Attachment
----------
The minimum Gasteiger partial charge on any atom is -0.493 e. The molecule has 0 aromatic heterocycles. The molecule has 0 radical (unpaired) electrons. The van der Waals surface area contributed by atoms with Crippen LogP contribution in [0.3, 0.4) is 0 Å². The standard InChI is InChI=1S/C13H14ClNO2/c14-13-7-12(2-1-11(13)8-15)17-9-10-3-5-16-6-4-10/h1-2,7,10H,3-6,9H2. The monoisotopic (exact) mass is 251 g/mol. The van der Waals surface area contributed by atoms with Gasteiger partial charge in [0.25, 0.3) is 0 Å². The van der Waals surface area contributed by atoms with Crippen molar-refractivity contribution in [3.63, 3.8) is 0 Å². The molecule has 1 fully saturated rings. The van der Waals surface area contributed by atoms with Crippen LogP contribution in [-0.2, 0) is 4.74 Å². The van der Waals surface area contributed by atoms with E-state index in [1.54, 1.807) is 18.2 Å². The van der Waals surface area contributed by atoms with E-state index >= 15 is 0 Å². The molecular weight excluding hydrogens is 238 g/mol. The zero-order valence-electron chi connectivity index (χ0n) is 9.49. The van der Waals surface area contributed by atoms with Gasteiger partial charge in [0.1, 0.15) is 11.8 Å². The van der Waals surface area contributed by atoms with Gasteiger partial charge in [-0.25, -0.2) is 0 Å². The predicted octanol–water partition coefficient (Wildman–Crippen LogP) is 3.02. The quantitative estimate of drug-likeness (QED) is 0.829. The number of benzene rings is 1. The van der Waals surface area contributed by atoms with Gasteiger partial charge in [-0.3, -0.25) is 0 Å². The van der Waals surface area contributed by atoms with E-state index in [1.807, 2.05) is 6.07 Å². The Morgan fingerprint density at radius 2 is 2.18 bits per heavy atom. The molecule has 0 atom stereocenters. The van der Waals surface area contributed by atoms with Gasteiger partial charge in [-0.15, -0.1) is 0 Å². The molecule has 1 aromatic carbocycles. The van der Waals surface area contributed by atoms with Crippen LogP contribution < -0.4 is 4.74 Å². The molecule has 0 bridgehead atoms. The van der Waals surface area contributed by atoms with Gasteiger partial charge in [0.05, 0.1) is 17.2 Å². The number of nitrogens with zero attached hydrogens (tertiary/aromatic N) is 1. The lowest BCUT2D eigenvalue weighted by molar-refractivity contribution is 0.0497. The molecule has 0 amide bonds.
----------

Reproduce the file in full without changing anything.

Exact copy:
The minimum Gasteiger partial charge on any atom is -0.493 e. The molecule has 0 aromatic heterocycles. The molecule has 0 radical (unpaired) electrons. The van der Waals surface area contributed by atoms with Crippen LogP contribution in [0.3, 0.4) is 0 Å². The standard InChI is InChI=1S/C13H14ClNO2/c14-13-7-12(2-1-11(13)8-15)17-9-10-3-5-16-6-4-10/h1-2,7,10H,3-6,9H2. The monoisotopic (exact) mass is 251 g/mol. The van der Waals surface area contributed by atoms with Gasteiger partial charge in [0.25, 0.3) is 0 Å². The van der Waals surface area contributed by atoms with Crippen molar-refractivity contribution in [3.63, 3.8) is 0 Å². The molecule has 1 fully saturated rings. The van der Waals surface area contributed by atoms with Crippen LogP contribution in [-0.2, 0) is 4.74 Å². The van der Waals surface area contributed by atoms with E-state index in [1.54, 1.807) is 18.2 Å². The van der Waals surface area contributed by atoms with E-state index >= 15 is 0 Å². The molecular weight excluding hydrogens is 238 g/mol. The zero-order valence-electron chi connectivity index (χ0n) is 9.49. The van der Waals surface area contributed by atoms with Gasteiger partial charge in [0.1, 0.15) is 11.8 Å². The van der Waals surface area contributed by atoms with Gasteiger partial charge in [-0.25, -0.2) is 0 Å². The predicted octanol–water partition coefficient (Wildman–Crippen LogP) is 3.02. The quantitative estimate of drug-likeness (QED) is 0.829. The number of benzene rings is 1. The van der Waals surface area contributed by atoms with Gasteiger partial charge in [-0.3, -0.25) is 0 Å². The van der Waals surface area contributed by atoms with E-state index in [1.807, 2.05) is 6.07 Å². The Morgan fingerprint density at radius 2 is 2.18 bits per heavy atom. The molecule has 0 atom stereocenters. The van der Waals surface area contributed by atoms with Gasteiger partial charge in [-0.15, -0.1) is 0 Å². The molecule has 1 aromatic carbocycles. The van der Waals surface area contributed by atoms with Crippen LogP contribution < -0.4 is 4.74 Å². The molecule has 0 bridgehead atoms. The van der Waals surface area contributed by atoms with Gasteiger partial charge in [0.05, 0.1) is 17.2 Å². The number of nitrogens with zero attached hydrogens (tertiary/aromatic N) is 1. The lowest BCUT2D eigenvalue weighted by molar-refractivity contribution is 0.0497. The molecule has 0 amide bonds.